Standing, Attorneys’ Fees, Disability, and Search and Seizure: The Latest Cases for the Supreme Court

The Supreme Court has granted review in four more cases.  In Cherokee LCP Land, LLC v. City of Linden Planning Bd., the question presented, as phrased by the Supreme Court Clerk’s Office, is “Do plaintiffs have a sufficient interest in the property adjacent to the property to be developed (the development property), such that they have standing to challenge the municipal planning board’s site plan approval for the development property?”

An award of attorneys’ fees is at the heart of Noren v. Heartland Payment Systems, Inc.   The question presented there is “Under the circumstances, which included the Appellate Division’s reversal and remand for a jury trial on plaintiff’s claim for violation of the Conscientious Employee Protection Act (CEPA), N.J.S.A. 34:19-1 to -14, did the Appellate Division err in its disposition of the trial court’s award of fees to defendant?”  In a published opinion, 448 N.J. Super. 486 (App. Div. 2017), discussed here, the Appellate Division reversed a fee award to defendant and rejected defendant’s cross-appeal of the trial court’s denial of summary judgment.  As discussed here, defendant moved for reconsideration regarding the cross-appeal.  The Appellate Division denied that motion in another published opinion, reported at 449 N.J. Super. 193 (App. Div. 2017).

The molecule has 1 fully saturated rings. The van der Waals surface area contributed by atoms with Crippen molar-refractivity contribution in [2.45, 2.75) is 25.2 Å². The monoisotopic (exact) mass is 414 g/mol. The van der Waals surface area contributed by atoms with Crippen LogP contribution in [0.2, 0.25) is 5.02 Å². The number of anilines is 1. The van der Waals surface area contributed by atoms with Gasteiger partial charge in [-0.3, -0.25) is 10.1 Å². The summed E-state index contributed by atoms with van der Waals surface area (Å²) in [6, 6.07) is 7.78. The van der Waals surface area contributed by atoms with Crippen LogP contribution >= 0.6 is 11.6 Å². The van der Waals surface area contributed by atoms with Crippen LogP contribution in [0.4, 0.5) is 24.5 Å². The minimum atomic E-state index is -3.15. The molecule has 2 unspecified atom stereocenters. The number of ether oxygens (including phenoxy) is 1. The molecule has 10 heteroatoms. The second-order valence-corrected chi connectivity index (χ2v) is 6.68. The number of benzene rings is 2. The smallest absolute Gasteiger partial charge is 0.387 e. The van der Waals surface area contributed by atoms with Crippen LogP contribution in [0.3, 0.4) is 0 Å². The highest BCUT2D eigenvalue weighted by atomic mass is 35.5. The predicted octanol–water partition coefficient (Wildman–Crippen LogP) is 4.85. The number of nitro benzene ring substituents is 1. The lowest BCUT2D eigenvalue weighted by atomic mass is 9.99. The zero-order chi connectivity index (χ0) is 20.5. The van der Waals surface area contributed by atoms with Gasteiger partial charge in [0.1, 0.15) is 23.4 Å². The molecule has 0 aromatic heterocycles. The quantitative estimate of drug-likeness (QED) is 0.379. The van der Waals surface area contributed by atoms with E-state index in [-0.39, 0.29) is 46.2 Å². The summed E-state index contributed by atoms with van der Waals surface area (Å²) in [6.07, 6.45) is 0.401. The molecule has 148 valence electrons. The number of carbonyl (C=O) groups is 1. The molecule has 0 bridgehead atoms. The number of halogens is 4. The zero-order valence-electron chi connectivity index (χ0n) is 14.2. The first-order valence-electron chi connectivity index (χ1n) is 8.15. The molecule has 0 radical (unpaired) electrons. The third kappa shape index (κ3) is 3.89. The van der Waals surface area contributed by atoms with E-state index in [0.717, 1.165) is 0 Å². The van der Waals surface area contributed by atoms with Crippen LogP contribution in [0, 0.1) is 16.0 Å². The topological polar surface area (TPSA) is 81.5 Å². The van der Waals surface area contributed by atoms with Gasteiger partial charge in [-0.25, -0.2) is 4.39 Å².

In Martinez v. Board of Trustees, Police & Firemen’s Retirement System, the question presented is “Is a hostage situation resulting in the fatal shooting of the suspect an undesigned and unexpected traumatic event for a police hostage negotiator, so as to satisfy the traumatic-event standard for the award of accidental disability retirement benefits?”  An Administrative Law Judge found that plaintiff was entitled to the benefits, but the Board rejected that decision and denied the benefits.  The Appellate Division reversed the Board’s ruling.  Now the Supreme Court will take up the case.

The final appeal, State v. Gathers, is before the Court on leave to appeal.  The question presented there is “Can the State compel defendant to provide a buccal swab for DNA testing where defendant previously provided his DNA to the State in connection with a prior conviction?”  The Law Division granted the State’s motion to compel defendant to provide the buccal swab, but the Appellate Division [in a pub opinion??] reversed, finding that to be an unreasonable search.

 

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